• Rugger9 says:

      I think that is Pelosi’s plan, but she gave McCarthy a chance to play nice first. However, since the GQP is up to their necks in complicity (starting with Gosar, Mo Brooks, MTG, Boebert), they really could not afford any real investigation into 1/6 because their collective geese would be cooked. Liz Cheney is still there IIRC.

      Then again, McCarthy will hold his own investigation. The fiction that comes out of that process ought to be breathtaking in its chutzpah.

      It depends on how the press handles the story. I don’t have high hopes.

      • earlofhuntingdon says:

        Based on McCarthy’s presser, he’s unwilling to play nice. Entirely predictable. It seems likely Pelosi’s strategy anticipated this and she has more to follow.

        • Rayne says:

          McCarthy is wholly compromised. He can’t “play nice” because he’d be helping House Dems investigate his role aiding and abetting Trump’s incitement and the insurrectionists’ assault on Congress. Why pick somebody competent and unbiased if they’re only going to request a referral to DOJ if they do their job right?

          I see people complaining it took her 15 minutes to respond to McCarthy’s nominations; Jesus, give the old girl a chance to catch her breath from laughing so hard at McCarthy’s idiotic contortions.

        • bmaz says:

          Lol, it took McCarthy about 90 seconds to pull the ball, walk off the playground and hold a staged news conference with all his stooges.

        • timbo says:

          The hilarious part is sitting around waiting to see which of the stooges gets tired of being at such press conferences to prop up McCarthy.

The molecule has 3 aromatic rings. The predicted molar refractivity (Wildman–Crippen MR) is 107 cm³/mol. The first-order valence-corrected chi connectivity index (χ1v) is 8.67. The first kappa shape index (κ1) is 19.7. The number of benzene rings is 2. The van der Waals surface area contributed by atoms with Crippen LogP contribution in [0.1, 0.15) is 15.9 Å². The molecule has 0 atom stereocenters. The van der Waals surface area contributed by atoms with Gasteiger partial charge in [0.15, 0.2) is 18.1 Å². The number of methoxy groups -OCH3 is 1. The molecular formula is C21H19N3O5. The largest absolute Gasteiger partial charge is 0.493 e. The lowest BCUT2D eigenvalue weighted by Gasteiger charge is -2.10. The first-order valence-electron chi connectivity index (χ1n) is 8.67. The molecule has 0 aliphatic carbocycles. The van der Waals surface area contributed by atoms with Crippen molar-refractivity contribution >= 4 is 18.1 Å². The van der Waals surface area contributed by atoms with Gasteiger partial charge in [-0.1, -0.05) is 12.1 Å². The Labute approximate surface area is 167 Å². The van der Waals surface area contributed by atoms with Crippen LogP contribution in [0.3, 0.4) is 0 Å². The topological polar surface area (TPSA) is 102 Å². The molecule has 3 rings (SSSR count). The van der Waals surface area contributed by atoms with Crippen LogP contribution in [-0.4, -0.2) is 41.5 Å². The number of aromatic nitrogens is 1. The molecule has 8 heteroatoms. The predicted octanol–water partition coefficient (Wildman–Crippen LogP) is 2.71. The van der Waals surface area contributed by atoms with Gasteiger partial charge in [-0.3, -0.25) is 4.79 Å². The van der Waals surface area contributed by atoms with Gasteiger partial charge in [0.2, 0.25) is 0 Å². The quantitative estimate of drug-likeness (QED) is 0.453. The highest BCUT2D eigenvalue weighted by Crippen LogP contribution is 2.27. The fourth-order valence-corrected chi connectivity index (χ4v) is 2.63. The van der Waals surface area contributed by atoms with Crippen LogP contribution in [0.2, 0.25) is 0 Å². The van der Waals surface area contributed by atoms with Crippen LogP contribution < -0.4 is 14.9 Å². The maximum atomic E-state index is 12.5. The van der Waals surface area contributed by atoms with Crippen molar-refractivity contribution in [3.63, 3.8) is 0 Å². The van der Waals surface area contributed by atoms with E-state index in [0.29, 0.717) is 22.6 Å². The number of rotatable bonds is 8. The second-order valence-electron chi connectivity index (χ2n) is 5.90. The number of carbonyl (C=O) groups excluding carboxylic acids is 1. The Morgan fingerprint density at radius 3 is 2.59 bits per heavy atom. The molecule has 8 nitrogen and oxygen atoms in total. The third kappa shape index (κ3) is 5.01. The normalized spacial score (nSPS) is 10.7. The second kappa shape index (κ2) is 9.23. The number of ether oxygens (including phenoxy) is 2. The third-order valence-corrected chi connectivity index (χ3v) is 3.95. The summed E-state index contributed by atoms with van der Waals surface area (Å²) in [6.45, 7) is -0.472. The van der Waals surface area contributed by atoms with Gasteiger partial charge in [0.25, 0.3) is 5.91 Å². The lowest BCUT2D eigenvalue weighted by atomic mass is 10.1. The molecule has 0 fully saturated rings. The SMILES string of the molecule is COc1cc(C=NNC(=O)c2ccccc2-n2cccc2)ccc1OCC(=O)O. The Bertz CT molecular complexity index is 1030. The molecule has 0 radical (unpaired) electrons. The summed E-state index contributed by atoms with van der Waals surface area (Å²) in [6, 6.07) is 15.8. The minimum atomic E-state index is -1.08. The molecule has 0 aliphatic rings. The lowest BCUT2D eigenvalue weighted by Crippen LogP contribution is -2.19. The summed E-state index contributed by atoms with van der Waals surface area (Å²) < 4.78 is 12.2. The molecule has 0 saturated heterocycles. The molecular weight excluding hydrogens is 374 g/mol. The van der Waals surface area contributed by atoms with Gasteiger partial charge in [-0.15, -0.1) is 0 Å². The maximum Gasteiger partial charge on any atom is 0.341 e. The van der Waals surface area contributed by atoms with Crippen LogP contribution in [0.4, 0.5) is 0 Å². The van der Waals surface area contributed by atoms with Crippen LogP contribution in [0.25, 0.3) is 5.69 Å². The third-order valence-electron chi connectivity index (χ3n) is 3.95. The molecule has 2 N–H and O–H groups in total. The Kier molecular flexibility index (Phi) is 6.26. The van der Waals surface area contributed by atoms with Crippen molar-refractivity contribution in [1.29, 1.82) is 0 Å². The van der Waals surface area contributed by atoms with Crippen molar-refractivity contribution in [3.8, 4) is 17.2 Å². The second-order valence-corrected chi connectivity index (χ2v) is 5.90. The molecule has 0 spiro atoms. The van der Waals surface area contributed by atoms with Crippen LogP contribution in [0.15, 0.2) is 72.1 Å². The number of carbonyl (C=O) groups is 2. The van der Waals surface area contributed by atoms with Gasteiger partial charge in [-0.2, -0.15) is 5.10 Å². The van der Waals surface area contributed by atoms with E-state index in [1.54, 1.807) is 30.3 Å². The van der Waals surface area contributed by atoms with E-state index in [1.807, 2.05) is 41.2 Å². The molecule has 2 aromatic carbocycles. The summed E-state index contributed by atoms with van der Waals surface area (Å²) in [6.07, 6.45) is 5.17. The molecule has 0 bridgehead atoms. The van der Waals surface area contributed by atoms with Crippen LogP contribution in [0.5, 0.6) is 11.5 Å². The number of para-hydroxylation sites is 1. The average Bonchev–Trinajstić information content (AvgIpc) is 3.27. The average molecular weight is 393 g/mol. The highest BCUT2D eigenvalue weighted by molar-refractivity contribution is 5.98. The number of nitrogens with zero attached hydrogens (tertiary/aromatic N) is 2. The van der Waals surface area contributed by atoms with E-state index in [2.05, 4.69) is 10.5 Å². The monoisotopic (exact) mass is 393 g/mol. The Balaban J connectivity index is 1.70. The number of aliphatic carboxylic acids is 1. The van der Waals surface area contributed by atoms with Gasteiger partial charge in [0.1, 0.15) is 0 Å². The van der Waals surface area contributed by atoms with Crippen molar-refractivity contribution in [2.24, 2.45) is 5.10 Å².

• Stephen Calhoun says:

        Maybe the McCartney sideshow will rival the AZ Fraudit?

        The Qpublicans are already beta testing messaging about how the Democratic leadership dropped the ball in various ways on January 6th and—drum roll—are to blame. Although, it should occur to McCarthy that his own actions on 1/6 might earn him a moment testifying before the Select Committee! I’m still hoping the GQP Capital tours on 1/5 are what they originally seemed to be: reconnaissance.

        • Rugger9 says:

          I haven’t heard much about the tours lately but I am sure the Select Committee will look at that topic because it sure smelled like recon to me as well. That’s why I made the note above about Boebert being complicit, she had one of those that did make the news and she also was the one who tried to rat out Pelosi’s whereabouts. I’m also not going to miss Gym Jordan derailing the hearings into ANTIFA witch hunts so he’ll get Faux News air time, like he did with the first impeachment hearings.

        • bmaz says:

          By my recollection (so not positive) there were no tours at that time. Supposedly not even by Members, though a few may have occurred by Members.

        • timbo says:

          It would be crazy for the Select Committee not to look into any such alleged “tours” in the days leading up to the insurrection.

      • Spencer says:

        Re: McCarthy’s own investigation.

        The House committee was approved by the House and has subpoena power, no? I assume that would not be true for McCarthy’s soiree?

        Kevin is a profoundly stupid man, at least as far as gameplaying is concerned. I can’t think of a single move he’s made since replacing Paul Ryan that has NOT blown up.

        • timbo says:

          They will not much more than a loud megaphone. And that only if the press doesn’t completely lambast their lame attempts to undercut the work of the Select Committee.

      • Leoghann says:

        I expect the outcome of McCarthy’s Fox and Friends panel’s investigation to be much like that of the “audits” in Arizona and Pennsylvania.

    • Jenny says:

      House Minority Leader Kevin McCarthy: “I completely condemn the violence in the Capitol”